BRISTOL, Tenn. – The King College women's soccer team and multiple players from King's 24 athletic teams took time out of their busy fall season to serve the local community over the last weekend of September. The players and coaches participated in a 5k fundraising event held at Warrior's Path State Park in Kingsport, Tenn. to help raise awareness for mitochondrial disease and support local five-year-old Cooper Castle who lives with the ailment.
The event ran all day on Saturday, Sept. 29, with several fun activities for runners to participate in before the race began. The players helped serve, coordinate, and manage these activities before competing themselves in the 5k race. Women's Soccer freshmen Kara Montgomery won the event and Keely Easterling followed close behind in third place, but it was not about winning on this day.
The women's soccer team was joined in the effort by the entire men's volleyball team and many players from the men's soccer program.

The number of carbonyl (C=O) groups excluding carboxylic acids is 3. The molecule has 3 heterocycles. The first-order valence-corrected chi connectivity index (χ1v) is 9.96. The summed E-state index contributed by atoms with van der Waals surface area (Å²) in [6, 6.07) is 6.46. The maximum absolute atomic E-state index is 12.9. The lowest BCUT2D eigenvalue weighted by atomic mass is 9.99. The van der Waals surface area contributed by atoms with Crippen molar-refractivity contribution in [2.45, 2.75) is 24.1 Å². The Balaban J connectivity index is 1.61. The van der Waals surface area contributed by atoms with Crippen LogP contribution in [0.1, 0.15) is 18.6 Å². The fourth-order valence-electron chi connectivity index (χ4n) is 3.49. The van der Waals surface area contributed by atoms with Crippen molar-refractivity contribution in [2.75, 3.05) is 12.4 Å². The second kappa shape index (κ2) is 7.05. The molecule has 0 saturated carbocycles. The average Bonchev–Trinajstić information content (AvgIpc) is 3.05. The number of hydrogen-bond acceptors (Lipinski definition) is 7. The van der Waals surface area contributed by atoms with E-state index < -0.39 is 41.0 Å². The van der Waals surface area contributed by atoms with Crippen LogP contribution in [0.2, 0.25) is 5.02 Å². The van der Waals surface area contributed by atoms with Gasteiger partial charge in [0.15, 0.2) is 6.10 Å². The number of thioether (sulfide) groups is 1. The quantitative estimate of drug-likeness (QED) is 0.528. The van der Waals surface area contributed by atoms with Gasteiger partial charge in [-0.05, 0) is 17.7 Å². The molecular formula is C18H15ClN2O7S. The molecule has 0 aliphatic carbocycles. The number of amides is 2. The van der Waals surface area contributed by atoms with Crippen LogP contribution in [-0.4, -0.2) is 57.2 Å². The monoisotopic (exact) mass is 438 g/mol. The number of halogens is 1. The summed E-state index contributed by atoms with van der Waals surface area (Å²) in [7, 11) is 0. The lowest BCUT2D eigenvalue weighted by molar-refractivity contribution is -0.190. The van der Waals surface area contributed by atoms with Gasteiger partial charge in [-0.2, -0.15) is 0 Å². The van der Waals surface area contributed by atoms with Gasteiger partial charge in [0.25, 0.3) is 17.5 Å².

Women's Soccer Assistant Coach Danny McBride, who has developed a relationship with the Castle family through the Youth Soccer Association in Kingsport, said, "This was an incredible opportunity for our girls, and I know they had great fun on Sunday.
"The Castles amazing people whom I have got to know very well since coaching Cooper and his older brother, Jackson, last fall. I wanted to be able to help out in any way possible."
McBride also stated, "I'm really thankful that our girls, the men's volleyball team, and the men's soccer team jumped at the chance to represent King in the community while running this race for a great cause. I'm also thankful to [men's basketball] Coach Pitts and [swimming and diving] Coach Connor for their contributions. Our athletic programs here at King are about more than just winning championships and it's great to see these teams showing a willingness to prove that. There's no doubt we will be involved again next year."
Mitochondrial diseases are those that are genetically inherited and affect the functionality of mitochondria, organelles that generate energy and are integral for the operation of a person's cells. About one in 4,000 children in the United States will develop mitochondrial disease by the age of 10 years. Up to 4,000 children per year in the U.S. are born with a type of mitochondrial disease.
For more information on mitochondrial disease or how you can help the effort in finding a cure, visit the web site for the United Mitochondrial Disease Foundation, www.umdf.org.